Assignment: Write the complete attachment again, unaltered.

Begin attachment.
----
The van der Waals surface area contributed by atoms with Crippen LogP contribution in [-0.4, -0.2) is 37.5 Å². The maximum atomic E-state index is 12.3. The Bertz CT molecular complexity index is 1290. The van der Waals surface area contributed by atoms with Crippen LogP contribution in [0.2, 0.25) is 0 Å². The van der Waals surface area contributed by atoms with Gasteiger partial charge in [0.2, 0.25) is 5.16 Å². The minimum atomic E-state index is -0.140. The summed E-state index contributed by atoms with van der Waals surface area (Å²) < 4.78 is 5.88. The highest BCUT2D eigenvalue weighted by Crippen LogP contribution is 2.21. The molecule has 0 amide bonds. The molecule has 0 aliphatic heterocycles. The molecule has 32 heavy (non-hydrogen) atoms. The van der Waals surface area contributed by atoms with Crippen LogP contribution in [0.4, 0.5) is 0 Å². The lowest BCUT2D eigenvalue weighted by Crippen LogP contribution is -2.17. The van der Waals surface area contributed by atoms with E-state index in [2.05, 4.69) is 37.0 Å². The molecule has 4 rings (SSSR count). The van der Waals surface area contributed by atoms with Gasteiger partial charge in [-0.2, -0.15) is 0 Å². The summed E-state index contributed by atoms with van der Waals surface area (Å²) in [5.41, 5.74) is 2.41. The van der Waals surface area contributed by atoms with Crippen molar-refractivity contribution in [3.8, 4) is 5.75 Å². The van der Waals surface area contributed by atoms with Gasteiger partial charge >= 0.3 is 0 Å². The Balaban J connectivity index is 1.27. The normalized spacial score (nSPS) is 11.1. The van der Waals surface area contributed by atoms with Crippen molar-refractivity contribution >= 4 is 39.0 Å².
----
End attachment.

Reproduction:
The van der Waals surface area contributed by atoms with Crippen LogP contribution in [-0.4, -0.2) is 37.5 Å². The maximum atomic E-state index is 12.3. The Bertz CT molecular complexity index is 1290. The van der Waals surface area contributed by atoms with Crippen LogP contribution in [0.2, 0.25) is 0 Å². The van der Waals surface area contributed by atoms with Gasteiger partial charge in [0.2, 0.25) is 5.16 Å². The minimum atomic E-state index is -0.140. The summed E-state index contributed by atoms with van der Waals surface area (Å²) < 4.78 is 5.88. The highest BCUT2D eigenvalue weighted by Crippen LogP contribution is 2.21. The molecule has 0 amide bonds. The molecule has 0 aliphatic heterocycles. The molecule has 32 heavy (non-hydrogen) atoms. The van der Waals surface area contributed by atoms with Crippen LogP contribution in [0.4, 0.5) is 0 Å². The lowest BCUT2D eigenvalue weighted by Crippen LogP contribution is -2.17. The van der Waals surface area contributed by atoms with E-state index in [2.05, 4.69) is 37.0 Å². The molecule has 4 rings (SSSR count). The van der Waals surface area contributed by atoms with Gasteiger partial charge in [-0.2, -0.15) is 0 Å². The summed E-state index contributed by atoms with van der Waals surface area (Å²) in [5.41, 5.74) is 2.41. The van der Waals surface area contributed by atoms with Crippen molar-refractivity contribution in [3.8, 4) is 5.75 Å². The van der Waals surface area contributed by atoms with Gasteiger partial charge >= 0.3 is 0 Å². The Balaban J connectivity index is 1.27. The normalized spacial score (nSPS) is 11.1. The van der Waals surface area contributed by atoms with Crippen molar-refractivity contribution >= 4 is 39.0 Å².